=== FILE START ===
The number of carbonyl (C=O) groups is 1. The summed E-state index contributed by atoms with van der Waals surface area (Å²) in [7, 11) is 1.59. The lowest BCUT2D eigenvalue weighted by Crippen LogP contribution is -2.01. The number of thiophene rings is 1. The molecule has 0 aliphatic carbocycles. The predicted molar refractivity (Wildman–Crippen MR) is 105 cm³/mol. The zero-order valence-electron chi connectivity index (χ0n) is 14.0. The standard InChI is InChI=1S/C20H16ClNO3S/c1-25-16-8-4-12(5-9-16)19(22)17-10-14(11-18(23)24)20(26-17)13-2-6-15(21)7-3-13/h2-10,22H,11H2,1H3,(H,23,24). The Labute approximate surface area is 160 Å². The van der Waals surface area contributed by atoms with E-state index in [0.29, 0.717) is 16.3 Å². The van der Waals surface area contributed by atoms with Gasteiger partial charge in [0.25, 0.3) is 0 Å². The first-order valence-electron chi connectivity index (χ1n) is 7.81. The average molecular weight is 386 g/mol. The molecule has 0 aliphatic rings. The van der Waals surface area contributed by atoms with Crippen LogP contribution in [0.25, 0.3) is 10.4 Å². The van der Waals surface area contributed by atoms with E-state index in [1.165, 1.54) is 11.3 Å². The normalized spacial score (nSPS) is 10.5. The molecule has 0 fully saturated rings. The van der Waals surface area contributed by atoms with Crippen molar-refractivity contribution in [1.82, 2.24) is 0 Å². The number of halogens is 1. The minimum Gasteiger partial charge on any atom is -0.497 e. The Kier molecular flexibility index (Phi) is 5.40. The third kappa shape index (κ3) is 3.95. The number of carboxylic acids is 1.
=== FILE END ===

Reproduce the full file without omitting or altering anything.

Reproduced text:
The number of carbonyl (C=O) groups is 1. The summed E-state index contributed by atoms with van der Waals surface area (Å²) in [7, 11) is 1.59. The lowest BCUT2D eigenvalue weighted by Crippen LogP contribution is -2.01. The number of thiophene rings is 1. The molecule has 0 aliphatic carbocycles. The predicted molar refractivity (Wildman–Crippen MR) is 105 cm³/mol. The zero-order valence-electron chi connectivity index (χ0n) is 14.0. The standard InChI is InChI=1S/C20H16ClNO3S/c1-25-16-8-4-12(5-9-16)19(22)17-10-14(11-18(23)24)20(26-17)13-2-6-15(21)7-3-13/h2-10,22H,11H2,1H3,(H,23,24). The Labute approximate surface area is 160 Å². The van der Waals surface area contributed by atoms with E-state index in [0.29, 0.717) is 16.3 Å². The van der Waals surface area contributed by atoms with Gasteiger partial charge in [0.25, 0.3) is 0 Å². The first-order valence-electron chi connectivity index (χ1n) is 7.81. The average molecular weight is 386 g/mol. The molecule has 0 aliphatic rings. The van der Waals surface area contributed by atoms with Crippen LogP contribution in [0.25, 0.3) is 10.4 Å². The van der Waals surface area contributed by atoms with E-state index in [1.165, 1.54) is 11.3 Å². The normalized spacial score (nSPS) is 10.5. The molecule has 0 fully saturated rings. The van der Waals surface area contributed by atoms with Crippen molar-refractivity contribution in [1.82, 2.24) is 0 Å². The number of halogens is 1. The minimum Gasteiger partial charge on any atom is -0.497 e. The Kier molecular flexibility index (Phi) is 5.40. The third kappa shape index (κ3) is 3.95. The number of carboxylic acids is 1.